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Caring for your rabbit

Posted on 2015-03-23 16:44:00

Pet rabbits can live as long as 12 years, so it is very important to ensure that your pet has both a long and healthy life. Rabbits have many of the same basic needs as us, such as a healthy diet and regular exercise, and to be the cute and cuddly family member you want them to be, they also require lots of attention and handling.


Rabbits require exercise daily for good cardiovascular health and muscle development. It is up to you to ensure that your rabbit is able to get the exercise it needs.
If you have an outdoor rabbit, choosing a hutch that is big enough for your rabbit will ensure it is able to get enough exercise. A good hutch will have an area for exercise that is separate from the sleeping area, and allow the rabbit space for 2-3 hops in each direction, as well as be tall enough so your rabbit can stand comfortably on its hind legs.
If you have a small hutch, ensure that you have a safe exercise area where you can leave your rabbit for a couple of hours every day.
Rabbits can live for up to 12 years, so keeping your pet healthy and well exercised means not just a long, but also a happy life.


Everyone loves a placid, gentle bunny that doesn't wiggle free or scratch those who are trying to hold it. To allow your rabbit to become comfortable with your family, as well as new visitors, it is important to handle them daily, particularly when they are young. Hold the rabbit close to your chest, with the bottom of its feet supported, so it does not feel as though it will fall. Holding it while you are sitting is a good idea while the rabbit is young- if it manages to escape, you will not drop it on the floor. Playing with your pet regularly will help avoid having your valued possessions such as books or furniture chewed. Some bright toys and a game of tug-a-war will keep your rabbit safely occupied and stimulated enough to ward it away from the furnishings!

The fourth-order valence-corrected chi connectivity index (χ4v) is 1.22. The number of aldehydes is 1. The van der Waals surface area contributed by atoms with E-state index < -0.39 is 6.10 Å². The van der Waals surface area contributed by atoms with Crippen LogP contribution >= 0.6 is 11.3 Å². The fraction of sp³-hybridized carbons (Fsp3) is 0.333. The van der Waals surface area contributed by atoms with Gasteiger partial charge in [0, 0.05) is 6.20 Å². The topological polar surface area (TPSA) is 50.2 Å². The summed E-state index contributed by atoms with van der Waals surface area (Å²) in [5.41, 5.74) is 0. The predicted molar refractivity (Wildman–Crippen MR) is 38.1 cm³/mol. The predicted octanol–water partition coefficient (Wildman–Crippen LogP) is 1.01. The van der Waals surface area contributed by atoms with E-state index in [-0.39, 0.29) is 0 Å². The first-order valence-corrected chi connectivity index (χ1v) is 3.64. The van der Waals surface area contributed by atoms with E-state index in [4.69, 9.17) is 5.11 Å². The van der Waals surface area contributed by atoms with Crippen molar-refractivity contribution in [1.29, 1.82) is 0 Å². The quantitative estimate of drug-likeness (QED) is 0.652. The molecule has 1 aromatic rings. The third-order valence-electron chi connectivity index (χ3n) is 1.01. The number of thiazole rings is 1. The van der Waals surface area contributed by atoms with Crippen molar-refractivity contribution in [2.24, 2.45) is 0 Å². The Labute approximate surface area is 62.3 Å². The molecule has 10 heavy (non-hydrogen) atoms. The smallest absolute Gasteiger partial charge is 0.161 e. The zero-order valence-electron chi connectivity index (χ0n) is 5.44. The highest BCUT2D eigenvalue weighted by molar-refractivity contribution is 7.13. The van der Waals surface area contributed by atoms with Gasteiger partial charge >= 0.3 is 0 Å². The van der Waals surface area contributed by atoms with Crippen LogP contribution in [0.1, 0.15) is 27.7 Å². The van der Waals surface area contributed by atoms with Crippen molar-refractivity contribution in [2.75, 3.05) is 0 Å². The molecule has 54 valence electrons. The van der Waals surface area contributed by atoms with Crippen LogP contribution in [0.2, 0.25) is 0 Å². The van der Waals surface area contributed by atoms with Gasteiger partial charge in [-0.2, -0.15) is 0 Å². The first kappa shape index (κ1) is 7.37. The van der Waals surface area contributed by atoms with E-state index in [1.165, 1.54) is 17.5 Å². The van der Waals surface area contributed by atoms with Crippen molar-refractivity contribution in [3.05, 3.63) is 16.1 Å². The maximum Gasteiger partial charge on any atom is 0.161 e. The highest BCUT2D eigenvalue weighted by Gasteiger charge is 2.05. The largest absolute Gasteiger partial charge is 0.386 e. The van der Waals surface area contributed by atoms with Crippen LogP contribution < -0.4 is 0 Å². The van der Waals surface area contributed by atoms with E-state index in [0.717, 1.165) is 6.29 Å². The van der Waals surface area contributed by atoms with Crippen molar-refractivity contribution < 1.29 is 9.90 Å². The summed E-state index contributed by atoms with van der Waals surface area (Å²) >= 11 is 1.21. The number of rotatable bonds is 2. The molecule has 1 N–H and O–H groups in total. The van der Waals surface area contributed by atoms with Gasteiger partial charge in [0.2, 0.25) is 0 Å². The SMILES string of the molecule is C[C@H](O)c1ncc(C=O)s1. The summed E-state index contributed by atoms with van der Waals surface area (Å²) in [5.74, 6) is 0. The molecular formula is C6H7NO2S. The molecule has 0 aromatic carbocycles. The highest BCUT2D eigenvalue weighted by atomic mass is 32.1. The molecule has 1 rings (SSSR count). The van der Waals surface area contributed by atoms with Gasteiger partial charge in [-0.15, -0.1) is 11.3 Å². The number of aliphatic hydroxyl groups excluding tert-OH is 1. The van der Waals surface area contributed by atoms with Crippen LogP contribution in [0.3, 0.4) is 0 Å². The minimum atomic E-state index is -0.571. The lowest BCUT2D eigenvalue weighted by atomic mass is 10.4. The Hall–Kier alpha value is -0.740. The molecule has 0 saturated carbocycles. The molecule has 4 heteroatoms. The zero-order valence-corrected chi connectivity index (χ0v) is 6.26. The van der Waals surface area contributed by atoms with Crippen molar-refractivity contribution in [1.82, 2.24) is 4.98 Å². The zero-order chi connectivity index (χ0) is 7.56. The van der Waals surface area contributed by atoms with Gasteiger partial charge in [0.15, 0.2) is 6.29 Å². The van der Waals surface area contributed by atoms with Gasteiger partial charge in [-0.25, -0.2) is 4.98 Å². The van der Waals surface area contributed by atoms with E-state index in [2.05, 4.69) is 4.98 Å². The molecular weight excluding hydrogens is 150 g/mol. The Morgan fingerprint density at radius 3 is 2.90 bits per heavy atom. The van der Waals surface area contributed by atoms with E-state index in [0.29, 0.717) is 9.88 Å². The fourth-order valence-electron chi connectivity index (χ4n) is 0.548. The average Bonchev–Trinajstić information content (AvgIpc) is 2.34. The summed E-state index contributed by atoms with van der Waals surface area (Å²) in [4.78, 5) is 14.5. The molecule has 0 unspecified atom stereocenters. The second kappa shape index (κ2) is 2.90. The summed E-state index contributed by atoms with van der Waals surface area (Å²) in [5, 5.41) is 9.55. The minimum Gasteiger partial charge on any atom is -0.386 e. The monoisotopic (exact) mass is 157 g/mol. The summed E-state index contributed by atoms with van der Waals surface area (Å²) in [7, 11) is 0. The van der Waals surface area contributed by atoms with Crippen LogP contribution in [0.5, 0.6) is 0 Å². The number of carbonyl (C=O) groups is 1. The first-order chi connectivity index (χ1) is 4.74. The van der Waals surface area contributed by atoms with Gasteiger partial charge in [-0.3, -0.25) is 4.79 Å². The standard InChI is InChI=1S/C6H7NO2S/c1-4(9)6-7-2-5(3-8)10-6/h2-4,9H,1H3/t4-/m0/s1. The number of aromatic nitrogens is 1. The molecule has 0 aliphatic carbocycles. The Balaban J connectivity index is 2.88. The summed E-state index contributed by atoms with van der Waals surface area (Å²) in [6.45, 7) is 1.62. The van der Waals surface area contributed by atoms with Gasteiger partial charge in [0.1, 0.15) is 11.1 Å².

Regular Health checks

To keep track of your companion's health and well being, conduct regular health checks. Give your rabbit a cuddle for reassurance, and ensure he or she is relaxed. Check their eyes for any filming or milky appearance, specks or spots, and wipe away any build up in the corners of the eye. Have a look in the ears for any mites or minor abrasions. Clean dirt from abrasions with a cotton bud dipped in olive oil.


Calicivirus was recently introduced into Australia to control wild rabbit populations. Pet rabbits can be vaccinated against calicivirus annually. Ask your vet for more information.


It is imperative to your rabbit's health that it is fed a balanced diet. A good diet ensures your rabbit enjoys the best gastrointestinal function as well as maintaining good dental health, and overall wellbeing.
Ensure your rabbit is never without access to fresh water, and remember that carrots and apples are a treat, not a staple, and your rabbit should not be eating these foods on a daily basis.
For fresh vegetables, many veterinarians recommend asian greens such as bok choy. Feed your rabbit about 1.5cups per kilogram of body mass per day.
While fresh food is great, it does not look after all your pet's needs. Pellets and rabbit feed that are specifically tailored to the nutritional needs of your rabbit are available from leading brands, and should be the primary food source for your companion.